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Henry Ford And His World45:27
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The controversial and brilliant Henry Ford and the world he invented.

Henry Ford sits at the tiller of his first automobile, the Quadricycle, in front of the John Wanamaker salesroom on Broadway between 49th and 50th Streets in New York City in 1904. (Ford Motor Company/AP)
Henry Ford sits at the tiller of his first automobile, the Quadricycle, in front of the John Wanamaker salesroom on Broadway between 49th and 50th Streets in New York City in 1904. (Ford Motor Company/AP)

We all know the bare-bones story of Henry Ford.  And it’s incredible enough.  The stern, driven man who brought us the assembly line, the Model T, the $5 day — when that doubled the average wage.

But it’s worth stepping back again to look at the big, big picture.

Did Henry Ford crack open the modern age?  He invented it, he said himself.  And he may have been right.  Remaking our environment, our very sense of the world.

We’re looking again at that.  And who’s our Henry Ford right now?

This hour, On Point: Revisiting Henry Ford.
-- Tom Ashbrook

Guests

Richard Snow, author of "I Invented The Modern Age: The Rise Of Henry Ford" — read an excerpt below.

Bill Wasik, senior editor at WIRED, who recently wrote "Welcome To The Programmable World," a feature article about the future of technology. (@billwasik)

Excerpt

Excerpted from "I Invented the Modern Age: The Rise of Henry Ford." Copyright © 2013 by Richard Snow. Excerpted with permission by Scribner, a Division of Simon & Schuster, Inc.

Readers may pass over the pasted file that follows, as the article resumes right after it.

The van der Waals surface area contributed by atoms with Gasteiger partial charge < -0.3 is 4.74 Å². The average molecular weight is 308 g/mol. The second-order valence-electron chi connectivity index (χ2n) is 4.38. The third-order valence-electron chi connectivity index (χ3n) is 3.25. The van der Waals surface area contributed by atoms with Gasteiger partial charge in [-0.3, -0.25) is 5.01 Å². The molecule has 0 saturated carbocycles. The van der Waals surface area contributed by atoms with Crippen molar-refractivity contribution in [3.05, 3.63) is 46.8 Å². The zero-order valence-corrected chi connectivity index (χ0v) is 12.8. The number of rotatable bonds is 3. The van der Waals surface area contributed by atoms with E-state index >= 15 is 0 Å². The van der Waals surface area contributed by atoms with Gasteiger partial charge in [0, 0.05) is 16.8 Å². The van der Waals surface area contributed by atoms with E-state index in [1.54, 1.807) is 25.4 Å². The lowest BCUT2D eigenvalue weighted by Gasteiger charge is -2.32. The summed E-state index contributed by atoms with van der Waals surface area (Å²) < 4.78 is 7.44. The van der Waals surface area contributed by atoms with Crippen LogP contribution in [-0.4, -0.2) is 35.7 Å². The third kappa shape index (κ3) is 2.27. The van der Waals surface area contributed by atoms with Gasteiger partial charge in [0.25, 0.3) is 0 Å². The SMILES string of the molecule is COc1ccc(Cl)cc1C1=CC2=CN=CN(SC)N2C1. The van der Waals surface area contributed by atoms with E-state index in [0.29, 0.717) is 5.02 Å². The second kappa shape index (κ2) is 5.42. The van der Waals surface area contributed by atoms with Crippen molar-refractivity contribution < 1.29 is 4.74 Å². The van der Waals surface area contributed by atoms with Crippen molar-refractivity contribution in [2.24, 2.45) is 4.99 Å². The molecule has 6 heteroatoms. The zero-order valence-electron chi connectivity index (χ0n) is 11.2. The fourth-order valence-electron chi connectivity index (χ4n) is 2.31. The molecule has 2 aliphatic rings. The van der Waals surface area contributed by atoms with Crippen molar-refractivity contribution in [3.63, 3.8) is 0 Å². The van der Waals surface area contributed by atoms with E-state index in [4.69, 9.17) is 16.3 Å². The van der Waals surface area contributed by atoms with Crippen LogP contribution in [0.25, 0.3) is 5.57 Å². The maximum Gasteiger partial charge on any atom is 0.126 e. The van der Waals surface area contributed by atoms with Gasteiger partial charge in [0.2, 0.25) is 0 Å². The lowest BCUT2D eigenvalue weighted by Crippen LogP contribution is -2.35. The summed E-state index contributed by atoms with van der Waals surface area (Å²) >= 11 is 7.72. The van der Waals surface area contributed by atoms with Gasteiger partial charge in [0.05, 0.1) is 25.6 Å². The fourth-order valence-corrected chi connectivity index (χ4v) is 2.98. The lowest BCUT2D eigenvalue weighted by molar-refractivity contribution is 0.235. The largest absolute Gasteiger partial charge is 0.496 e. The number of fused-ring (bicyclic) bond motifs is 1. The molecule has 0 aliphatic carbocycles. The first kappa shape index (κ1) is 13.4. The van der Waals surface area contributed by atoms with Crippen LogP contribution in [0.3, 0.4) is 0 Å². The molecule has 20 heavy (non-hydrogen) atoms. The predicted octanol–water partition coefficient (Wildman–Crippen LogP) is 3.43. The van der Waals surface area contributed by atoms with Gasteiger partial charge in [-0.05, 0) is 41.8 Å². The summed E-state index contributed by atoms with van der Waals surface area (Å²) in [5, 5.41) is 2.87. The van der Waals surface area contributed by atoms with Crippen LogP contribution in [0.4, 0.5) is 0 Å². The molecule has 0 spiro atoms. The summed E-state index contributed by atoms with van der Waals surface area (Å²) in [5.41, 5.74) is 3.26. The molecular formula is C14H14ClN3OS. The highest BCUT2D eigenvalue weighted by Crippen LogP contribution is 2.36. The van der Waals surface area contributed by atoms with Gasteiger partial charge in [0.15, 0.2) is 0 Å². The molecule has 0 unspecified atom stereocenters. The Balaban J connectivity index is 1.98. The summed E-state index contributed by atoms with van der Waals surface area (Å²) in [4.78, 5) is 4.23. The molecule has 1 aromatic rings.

Bill Wasik On The Future Of Technology

WIRED's Bill Wasik, author of the feature article "Welcome To The Programmable World," said Google's self-driving car and electric car maker Tesla represent two different examples of the future of technology.

Wasik described Google's self-driving car as an example of applying the information revolution to the "ultimate in old-fashioned industrial product."

As for Tesla, he said the manufacturer is "basically trying to rethink from the ground up the ways that cars are made — it's a lot about materials, it's a lot about processes and efficient, a lot of the same stuff that Henry Ford revolutionized but brought into the 21st century."

Tweets From During The Show

[storify url="http://storify.com/OnPointRadio/henry-ford" align="500"]

From Tom's Reading List

WIRED: Welcome To The Programmable World -- "In our houses, cars, and factories, we’re surrounded by tiny, intelligent devices that capture data about how we live and what we do. Now they are beginning to talk to one another. Soon we’ll be able to choreograph them to respond to our needs, solve our problems, even save our lives."

The Daily Beast: The Wonderful, Horrible Life of Henry Ford -- "Henry Ford is among the strangest—and in some ways the least appealing—of great men. He hated cows, and declared in absolute seriousness 'The cow must go!' He believed the Jews had invented jazz as part of a race-wide campaign to corrupt, and then dominate, America. In 1915 he chartered an ocean liner, filled it with intellectuals and journalists, and set sail for Europe ablaze with a messianic intention. In the words of The New York Times’s headline, 'GREAT WAR TO END CHRISTMAS DAY. FORD TO STOP IT.'"

Forbes: Would Henry Ford Double His Workers' Wages Today? -- "The Wall Street Journal ran an excerpt last week of a new Ford biography by Richard Snow, who highlights Ford’s sudden decision to raise wages at his factories to $5 a day in 1913. 'This at a stroke doubled the prevailing salary for industrial work, and it caused a sensation,' Snow writes. One reason Ford’s decision triggered such an uproar (albeit mostly positive) is that it was not, on the face of it, necessary. There was no shortage of workers at the lower wage level, so why give an unforced pay raise — let alone a doubling?"

This program aired on May 21, 2013.

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